There's a trivial reduction from Minimum Feedback Arc Set on directed graphs whose arcs can be arranged into an Eulerian path. I quote from http://www14.informatik.tu-muenchen.de/personen/jacob/Publications/JMMN07.pdf : To the best of our knowledge, the complexity status of minimum feedback arc set in such graphs is open. However, by a lemma of Newman, Chen, and Lovász [1, Theorem 4], a polynomial algorithm for [this problem] would lead to a 16/9 approximation algorithm for the general minimum feedback arc set problem, improving over the currently best known O(log n log log n) algorithm [2]. Newman, A.: The maximum acyclic subgraph problem and degree-3 graphs. In: Proceedings of the 4th International Workshop on Approximation Algorithms for Combinatorial Optimization Problems, APPROX. LNCS (2001) 147–158 Even,G.,Naor,J.,Schieber,B.,Sudan,M.:Approximatingminimumfeedbacksets and multi-cuts in directed graphs. In: Proceedings of the 4th International Con- ference on Integer Programming and Combinatorial Optimization. LNCS (1995) 14–28

### Algorithm to find two points furthest away from each other

Im looking for an algorithm to be used in a racing game Im making. The map/level/track is randomly generated so I need to find two locations, start and goal, that makes use of the most of the map. The algorithm is to work inside a two dimensional space From each point, one can only traverse to the next point in four directions; up, down, left, right Points can only be either blocked or nonblocked, only nonblocked points can be traversed Regarding the calculation of distance, it should not be the "bird path" for a lack of a better word. The path between A and B should be longer if there is a wall (or other blocking area) between them. Im unsure on where to start, comments are very welcome and proposed solutions are preferred in pseudo code. Edit: Right. After looking through gs's code I gave it another shot. Instead of python, I this time wrote it in C++. But still, even after reading up on Dijkstras algorithm, the floodfill and Hosam Alys solution, I fail to spot any crucial difference. My code still works, but not as fast as you seem to be getting yours to run. Full source is on pastie. The only interesting lines (I guess) is the Dijkstra variant itself on lines 78-118. But speed is not the main issue here. I would really appreciate the help if someone would be kind enough to point out the differences in the algorithms. In Hosam Alys algorithm, is the only difference that he scans from the borders instead of every node? In Dijkstras you keep track and overwrite the distance walked, but not in floodfill, but thats about it?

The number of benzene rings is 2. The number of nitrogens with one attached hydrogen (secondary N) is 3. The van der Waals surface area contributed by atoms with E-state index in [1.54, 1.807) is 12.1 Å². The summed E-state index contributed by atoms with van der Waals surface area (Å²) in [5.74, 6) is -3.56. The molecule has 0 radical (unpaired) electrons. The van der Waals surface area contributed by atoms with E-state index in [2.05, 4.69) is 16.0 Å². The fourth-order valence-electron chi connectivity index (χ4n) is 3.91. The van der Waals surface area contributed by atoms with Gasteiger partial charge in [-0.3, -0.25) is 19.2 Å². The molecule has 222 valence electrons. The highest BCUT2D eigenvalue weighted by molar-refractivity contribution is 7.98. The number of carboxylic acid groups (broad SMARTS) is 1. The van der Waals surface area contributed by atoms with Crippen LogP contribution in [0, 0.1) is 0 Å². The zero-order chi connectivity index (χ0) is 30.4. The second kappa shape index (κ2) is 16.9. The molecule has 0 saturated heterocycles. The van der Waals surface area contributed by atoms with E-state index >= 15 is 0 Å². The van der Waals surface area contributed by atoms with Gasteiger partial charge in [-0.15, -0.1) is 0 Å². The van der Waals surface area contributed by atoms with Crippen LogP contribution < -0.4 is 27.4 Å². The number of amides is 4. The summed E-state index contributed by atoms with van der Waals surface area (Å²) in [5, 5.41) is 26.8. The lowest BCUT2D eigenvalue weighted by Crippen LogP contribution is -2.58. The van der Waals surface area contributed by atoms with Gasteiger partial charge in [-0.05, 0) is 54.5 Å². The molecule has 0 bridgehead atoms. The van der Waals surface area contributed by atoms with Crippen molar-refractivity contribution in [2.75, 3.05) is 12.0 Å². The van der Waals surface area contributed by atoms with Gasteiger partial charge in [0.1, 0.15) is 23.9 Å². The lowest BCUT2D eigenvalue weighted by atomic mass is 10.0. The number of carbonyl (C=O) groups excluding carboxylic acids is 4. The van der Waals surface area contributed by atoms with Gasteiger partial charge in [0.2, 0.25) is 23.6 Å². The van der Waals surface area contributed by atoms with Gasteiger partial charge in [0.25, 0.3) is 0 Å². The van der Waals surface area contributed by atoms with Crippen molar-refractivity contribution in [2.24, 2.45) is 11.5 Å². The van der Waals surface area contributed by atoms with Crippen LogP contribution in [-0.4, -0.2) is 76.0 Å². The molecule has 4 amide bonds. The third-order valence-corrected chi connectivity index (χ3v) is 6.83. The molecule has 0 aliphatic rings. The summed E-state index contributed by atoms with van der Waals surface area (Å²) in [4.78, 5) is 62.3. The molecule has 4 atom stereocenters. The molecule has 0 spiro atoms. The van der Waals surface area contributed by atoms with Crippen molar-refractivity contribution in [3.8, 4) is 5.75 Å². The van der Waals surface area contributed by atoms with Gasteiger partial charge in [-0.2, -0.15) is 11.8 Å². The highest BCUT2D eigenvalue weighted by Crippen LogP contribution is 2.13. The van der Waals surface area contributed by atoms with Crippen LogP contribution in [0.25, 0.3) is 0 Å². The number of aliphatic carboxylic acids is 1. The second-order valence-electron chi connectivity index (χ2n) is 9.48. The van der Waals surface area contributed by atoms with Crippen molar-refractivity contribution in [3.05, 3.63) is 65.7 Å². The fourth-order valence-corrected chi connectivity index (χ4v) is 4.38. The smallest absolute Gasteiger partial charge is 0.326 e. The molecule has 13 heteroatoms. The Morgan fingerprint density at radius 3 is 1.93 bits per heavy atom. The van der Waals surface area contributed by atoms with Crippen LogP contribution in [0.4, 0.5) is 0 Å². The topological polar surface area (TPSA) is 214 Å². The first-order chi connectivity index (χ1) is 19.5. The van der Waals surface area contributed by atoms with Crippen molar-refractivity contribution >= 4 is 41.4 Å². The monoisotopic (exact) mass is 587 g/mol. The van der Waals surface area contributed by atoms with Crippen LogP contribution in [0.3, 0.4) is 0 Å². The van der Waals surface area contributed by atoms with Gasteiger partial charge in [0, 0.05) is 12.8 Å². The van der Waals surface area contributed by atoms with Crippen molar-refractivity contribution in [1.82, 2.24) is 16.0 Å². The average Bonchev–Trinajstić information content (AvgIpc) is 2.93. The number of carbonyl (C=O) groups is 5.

Assuming the map is rectangular, you can loop over all border points, and start a flood fill to find the most distant point from the starting point: bestSolution = { start: (0,0), end: (0,0), distance: 0 }; for each point p on the border flood-fill all points in the map to find the most distant point if newDistance > bestSolution.distance bestSolution = { p, distantP, newDistance } end if end loop I guess this would be in O(n^2). If I am not mistaken, it's (L+W) * 2 * (L*W) * 4, where L is the length and W is the width of the map, (L+W) * 2 represents the number of border points over the perimeter, (L*W) is the number of points, and 4 is the assumption that flood-fill would access a point a maximum of 4 times (from all directions). Since n is equivalent to the number of points, this is equivalent to (L + W) * 8 * n, which should be better than O(n2). (If the map is square, the order would be O(16n1.5).) Update: as per the comments, since the map is more of a maze (than one with simple obstacles as I was thinking initially), you could make the same logic above, but checking all points in the map (as opposed to points on the border only). This should be in order of O(4n2), which is still better than both F-W and Dijkstra's. Note: Flood filling is more suitable for this problem, since all vertices are directly connected through only 4 borders. A breadth first traversal of the map can yield results relatively quickly (in just O(n)). I am assuming that each point may be checked in the flood fill from each of its 4 neighbors, thus the coefficient in the formulas above. Update 2: I am thankful for all the positive feedback I have received regarding this algorithm. Special thanks to #Georg for his review. P.S. Any comments or corrections are welcome.